Homeowners have been encouraged to check if their water pipes are made of lead, following research raising awareness of the dangers of lead plumbing.

The use of lead plumbing has been banned in the UK for over 25 years after concerns arose around lead dissolving into drinking water. Lead can be dangerous if it builds up the body, which can be particularly harmful for the development of babies and children.

Research from WaterSafe, a national accreditation body for competent and qualified plumbers in the UK, shows around two-thirds of homeowners in Scotland have never checked whether they have lead water pipes. 

Homeowners and renovators of projects can seek help from approved plumbers to identify and replace lead pipes. 

WaterSafe is now working in partnership with Scottish Water and the Drinking Water Quality Regulator for Scotland to raise awareness of lead water pipes.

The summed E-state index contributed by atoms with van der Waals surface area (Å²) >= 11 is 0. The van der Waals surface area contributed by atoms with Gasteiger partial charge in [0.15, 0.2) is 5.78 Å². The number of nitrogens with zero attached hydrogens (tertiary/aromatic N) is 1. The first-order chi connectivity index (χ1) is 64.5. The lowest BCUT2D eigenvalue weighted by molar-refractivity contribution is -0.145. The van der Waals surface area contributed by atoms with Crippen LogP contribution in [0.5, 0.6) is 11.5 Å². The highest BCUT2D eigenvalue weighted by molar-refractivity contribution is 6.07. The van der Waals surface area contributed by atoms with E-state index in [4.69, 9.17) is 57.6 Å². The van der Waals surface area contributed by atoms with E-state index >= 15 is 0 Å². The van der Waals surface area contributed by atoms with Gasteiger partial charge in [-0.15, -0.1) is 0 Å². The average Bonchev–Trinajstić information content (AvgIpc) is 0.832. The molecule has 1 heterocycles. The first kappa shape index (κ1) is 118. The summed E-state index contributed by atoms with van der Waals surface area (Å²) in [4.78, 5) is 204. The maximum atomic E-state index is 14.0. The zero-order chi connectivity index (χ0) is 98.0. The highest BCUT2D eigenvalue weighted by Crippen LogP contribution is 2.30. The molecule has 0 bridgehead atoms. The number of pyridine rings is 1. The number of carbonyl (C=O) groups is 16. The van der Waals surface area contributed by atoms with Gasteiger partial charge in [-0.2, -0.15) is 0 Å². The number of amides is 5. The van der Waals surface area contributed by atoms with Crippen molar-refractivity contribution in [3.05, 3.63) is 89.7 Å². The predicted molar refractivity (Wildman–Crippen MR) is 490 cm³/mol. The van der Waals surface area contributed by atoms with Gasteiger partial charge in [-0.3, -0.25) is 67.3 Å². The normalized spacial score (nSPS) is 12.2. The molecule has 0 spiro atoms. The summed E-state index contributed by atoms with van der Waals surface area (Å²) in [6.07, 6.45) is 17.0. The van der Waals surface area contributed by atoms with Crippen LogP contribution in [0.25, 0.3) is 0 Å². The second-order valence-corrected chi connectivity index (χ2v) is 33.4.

Awareness Is On The Rise

The research reiterates the importance for homeowners to identify lead pipes and take steps to replace them, helping to keep drinking water fresh and healthy. Lead pipes are mostly found in homes built before 1970.

It is the responsibility of homeowners to ensure that lead plumbing is replaced, although WaterSafe’s research revealed that only half of households are aware of this. 

Scottish Water were keen to point out though that awareness of lead pipes is on the rise, with hundreds more customers contacting Scottish Water in 2018 for advice on lead pipes and free tests. 

Julie Spinks, director of WaterSafe, said: “We’re encouraging homeowners who have an approved plumber working in their home to ask them to take a couple of minutes to check for lead pipes and, if they need replacing with copper or plastic ones, to obtain a number of quotes to get them replaced.”

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